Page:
Do people who go by Dr. need to carry stethoscopes?
One writer in The Wall Street Journal seems to think so, at least when it comes to Jill Biden, who has a doctorate in education and calls herself Dr. Jill Biden.
In an opinion piece published online Friday, the author, Joseph Epstein, addressed the president-elect’s wife as “kiddo” and offered her advice on “what may seem like a small but I think is a not unimportant matter.”
“Any chance you might drop the ‘Dr.’ before your name?” he wrote. “‘Dr. Jill Biden’ sounds and feels fraudulent, not to say a touch comic.”
If the reaction from Dr. Biden’s spokesperson and from legions of women in academia is any indication, the answer is: not a chance.
“If you have a doctorate in pharmacy or education or biology, it doesn’t matter: Call yourself a doctor,” said Sarah H. Parcak, a professor of anthropology at the University of Alabama at Birmingham, who has a Ph.D. in archaeology from Cambridge University. “You worked your rear end off for years to earn that. Shout it from the rooftops, if you want to. It’s your right.”
Parcak, along with many others, said the suggestion that Biden not use the honorific was blatantly sexist and emblematic of the way many men question or disparage women’s credentials.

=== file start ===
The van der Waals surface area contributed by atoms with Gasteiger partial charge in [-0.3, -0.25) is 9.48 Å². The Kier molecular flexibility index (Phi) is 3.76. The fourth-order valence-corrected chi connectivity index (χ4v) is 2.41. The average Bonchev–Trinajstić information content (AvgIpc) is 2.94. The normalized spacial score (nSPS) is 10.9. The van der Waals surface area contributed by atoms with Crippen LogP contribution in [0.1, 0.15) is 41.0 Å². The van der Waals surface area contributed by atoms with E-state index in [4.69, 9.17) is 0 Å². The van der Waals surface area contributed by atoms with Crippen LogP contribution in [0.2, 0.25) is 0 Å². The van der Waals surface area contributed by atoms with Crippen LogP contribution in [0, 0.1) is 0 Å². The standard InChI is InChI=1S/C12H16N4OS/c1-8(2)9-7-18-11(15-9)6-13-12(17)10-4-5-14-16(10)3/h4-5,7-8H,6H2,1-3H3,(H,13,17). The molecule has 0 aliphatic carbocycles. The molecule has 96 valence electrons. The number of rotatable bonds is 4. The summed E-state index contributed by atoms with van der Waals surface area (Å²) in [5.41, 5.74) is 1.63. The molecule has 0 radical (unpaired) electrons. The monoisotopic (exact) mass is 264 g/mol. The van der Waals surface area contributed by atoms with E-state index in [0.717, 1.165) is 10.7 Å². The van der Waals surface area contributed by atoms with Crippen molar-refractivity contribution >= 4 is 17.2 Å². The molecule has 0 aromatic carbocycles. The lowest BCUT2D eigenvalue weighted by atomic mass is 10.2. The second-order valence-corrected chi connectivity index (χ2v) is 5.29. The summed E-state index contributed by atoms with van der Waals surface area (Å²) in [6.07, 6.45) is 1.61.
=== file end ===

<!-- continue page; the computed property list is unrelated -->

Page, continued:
“Some men are so threatened by educated women,” said Audrey Truschke, an associate professor of South Asian history at Rutgers University, who called Epstein’s piece a “misogynist, self-absorbed screed.” On Saturday, she was among a number of women who added Dr. to their names on Twitter in solidarity with Biden.
Michael LaRosa, a spokesperson for Biden, called Epstein’s piece a “disgusting and sexist attack” and urged The Journal to remove it and apologize to Biden. Epstein declined to comment for this article. The Journal did not immediately respond to a request for comment Saturday evening.
The raw nerve touched by the piece underscored the enduring power of the title – two letters that convey accomplishment, respect and authority.
In the 19th century, the title was widely contested, and people were sued for using “doctor” on calling cards or advertisements if they hadn’t graduated from a recognized medical school, according to Naomi Rogers, a professor of the history of medicine at Yale University.
When women began graduating from medical schools in the middle of the 19th century, they called themselves doctors, she said. But newspapers and critics gave them a more dismissive title – doctoress – indicating that they were women.
“‘Doctor’ came to be prized as a unisex honorific,” Rogers said. “That was the word that women M.D.s sought.”
Rogers, who has a doctorate in history, doesn’t often use the title Dr. herself, she said, but understands why others with the degree would.
“I’ve certainly encountered a number of doctors in my professional life who are uncomfortable using the honorific term Dr. for anyone who doesn’t have an M.D.,” she said. “But I would call that an old-fashioned view. I don’t say this out loud to any of them, but I think: Which of us studied for longer?”